Ruscelli's La geografia di Claudio Tolomeo Alessandrino was firstly a definitive edition of Ptolemy's ancient geographical text, and so Ruscelli's 16th-century maps shared a binding with maps like this one which reflected 2nd-century geographical knowledge. Ruscelli was not the only late Renaissance geographer to publish Ptolemy's work. The ancient maps in this edition were largely derived from the works issued by Giacomo Gastaldi in 1548, which in turn was much derived from Sebastian Münster's work of 1540.
Publication History and Census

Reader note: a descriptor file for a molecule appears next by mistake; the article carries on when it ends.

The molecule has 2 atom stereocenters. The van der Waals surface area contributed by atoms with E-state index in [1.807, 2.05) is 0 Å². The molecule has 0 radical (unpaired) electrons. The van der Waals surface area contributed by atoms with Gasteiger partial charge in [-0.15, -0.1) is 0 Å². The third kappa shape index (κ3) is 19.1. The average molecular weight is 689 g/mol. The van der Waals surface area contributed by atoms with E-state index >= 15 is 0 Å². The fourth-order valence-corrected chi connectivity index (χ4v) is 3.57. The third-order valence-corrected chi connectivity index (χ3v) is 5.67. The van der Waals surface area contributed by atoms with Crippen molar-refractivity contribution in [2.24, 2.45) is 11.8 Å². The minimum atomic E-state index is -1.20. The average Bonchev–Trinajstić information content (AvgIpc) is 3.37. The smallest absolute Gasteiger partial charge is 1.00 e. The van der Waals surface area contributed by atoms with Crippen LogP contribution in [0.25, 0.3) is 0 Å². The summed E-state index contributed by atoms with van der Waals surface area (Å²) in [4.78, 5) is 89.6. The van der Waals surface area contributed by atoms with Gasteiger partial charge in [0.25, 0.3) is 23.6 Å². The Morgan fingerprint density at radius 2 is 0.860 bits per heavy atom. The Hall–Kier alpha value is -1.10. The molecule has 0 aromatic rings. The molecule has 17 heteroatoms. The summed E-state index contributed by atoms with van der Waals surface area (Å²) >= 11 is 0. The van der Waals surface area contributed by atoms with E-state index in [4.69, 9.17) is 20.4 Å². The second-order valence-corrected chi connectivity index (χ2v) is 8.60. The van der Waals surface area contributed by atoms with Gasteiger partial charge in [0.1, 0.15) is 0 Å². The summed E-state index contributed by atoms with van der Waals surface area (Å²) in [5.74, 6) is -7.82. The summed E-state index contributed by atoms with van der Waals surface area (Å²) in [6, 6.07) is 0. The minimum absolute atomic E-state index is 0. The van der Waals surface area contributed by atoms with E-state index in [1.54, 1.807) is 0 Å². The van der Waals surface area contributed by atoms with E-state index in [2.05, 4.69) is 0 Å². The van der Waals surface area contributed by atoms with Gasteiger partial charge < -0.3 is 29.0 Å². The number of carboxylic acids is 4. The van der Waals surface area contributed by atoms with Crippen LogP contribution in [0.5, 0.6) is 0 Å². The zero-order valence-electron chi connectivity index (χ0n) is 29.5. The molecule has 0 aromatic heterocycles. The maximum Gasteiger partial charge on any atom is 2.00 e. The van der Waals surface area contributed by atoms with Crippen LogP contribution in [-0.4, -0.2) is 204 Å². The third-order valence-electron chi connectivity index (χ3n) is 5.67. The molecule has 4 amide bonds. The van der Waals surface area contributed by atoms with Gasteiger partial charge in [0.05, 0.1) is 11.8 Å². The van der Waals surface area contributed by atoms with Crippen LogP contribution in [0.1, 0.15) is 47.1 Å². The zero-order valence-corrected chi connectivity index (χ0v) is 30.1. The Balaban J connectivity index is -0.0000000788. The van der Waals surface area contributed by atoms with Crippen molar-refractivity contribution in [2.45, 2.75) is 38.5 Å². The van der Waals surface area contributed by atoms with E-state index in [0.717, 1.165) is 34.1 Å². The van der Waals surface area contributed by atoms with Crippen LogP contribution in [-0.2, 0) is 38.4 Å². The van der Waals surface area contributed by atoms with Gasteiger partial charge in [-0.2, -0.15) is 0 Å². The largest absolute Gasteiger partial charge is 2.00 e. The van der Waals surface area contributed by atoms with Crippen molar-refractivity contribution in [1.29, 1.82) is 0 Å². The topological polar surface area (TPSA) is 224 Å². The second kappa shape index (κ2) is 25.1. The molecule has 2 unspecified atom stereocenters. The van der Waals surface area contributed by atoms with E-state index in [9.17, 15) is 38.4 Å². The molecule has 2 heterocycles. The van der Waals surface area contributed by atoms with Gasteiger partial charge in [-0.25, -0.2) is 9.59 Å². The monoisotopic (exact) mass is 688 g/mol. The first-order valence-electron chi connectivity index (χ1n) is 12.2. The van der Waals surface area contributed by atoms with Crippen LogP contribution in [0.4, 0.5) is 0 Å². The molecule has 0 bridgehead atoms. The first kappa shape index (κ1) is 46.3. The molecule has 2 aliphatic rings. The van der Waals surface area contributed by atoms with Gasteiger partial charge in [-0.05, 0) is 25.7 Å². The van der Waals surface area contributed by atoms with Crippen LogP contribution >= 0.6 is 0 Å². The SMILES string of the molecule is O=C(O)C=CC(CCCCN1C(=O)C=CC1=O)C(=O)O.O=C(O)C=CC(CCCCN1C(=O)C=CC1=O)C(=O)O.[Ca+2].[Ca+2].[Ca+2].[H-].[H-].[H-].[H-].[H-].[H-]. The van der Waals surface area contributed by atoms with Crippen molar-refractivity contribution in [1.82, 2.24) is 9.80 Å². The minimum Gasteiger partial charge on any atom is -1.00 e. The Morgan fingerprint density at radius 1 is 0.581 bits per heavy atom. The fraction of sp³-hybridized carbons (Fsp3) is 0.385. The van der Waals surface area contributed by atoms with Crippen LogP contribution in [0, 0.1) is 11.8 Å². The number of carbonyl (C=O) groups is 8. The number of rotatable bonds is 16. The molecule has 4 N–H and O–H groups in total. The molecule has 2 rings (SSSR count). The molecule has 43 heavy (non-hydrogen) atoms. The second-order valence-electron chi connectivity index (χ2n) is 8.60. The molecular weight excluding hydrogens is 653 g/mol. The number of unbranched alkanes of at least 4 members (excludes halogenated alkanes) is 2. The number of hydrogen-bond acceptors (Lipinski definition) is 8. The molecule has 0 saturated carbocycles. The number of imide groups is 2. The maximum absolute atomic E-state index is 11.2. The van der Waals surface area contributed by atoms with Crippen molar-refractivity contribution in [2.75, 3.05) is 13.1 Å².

The map was engraved by Giulio Sanuto for inclusion in Ruscelli's 1561 La geografia di Claudio Tolomeo Alessandrino, and the plate appeared in all editions of that work. The separate map is cataloged in 9 institutional collections, although it does appear on the market from time to time. The maps of the 1561 edition were engraved two-to-a-plate, and consequently, the platemark runs off the edge of the sheet at top for the 1561, 1562 and 1564 printings. Afterward, the plates were divided, and examples from 1574 onwards, as here, exhibit a platemark all around the map; furthermore, the plate shows considerable evidence of reworking, in many cases simplifying the form of the mountains to improve clarity. In 1599, letterpress was added to the upper border. The present example conforms typographically to the 1574 edition. We see about ten examples of this separate map cataloged in OCLC, in various editions.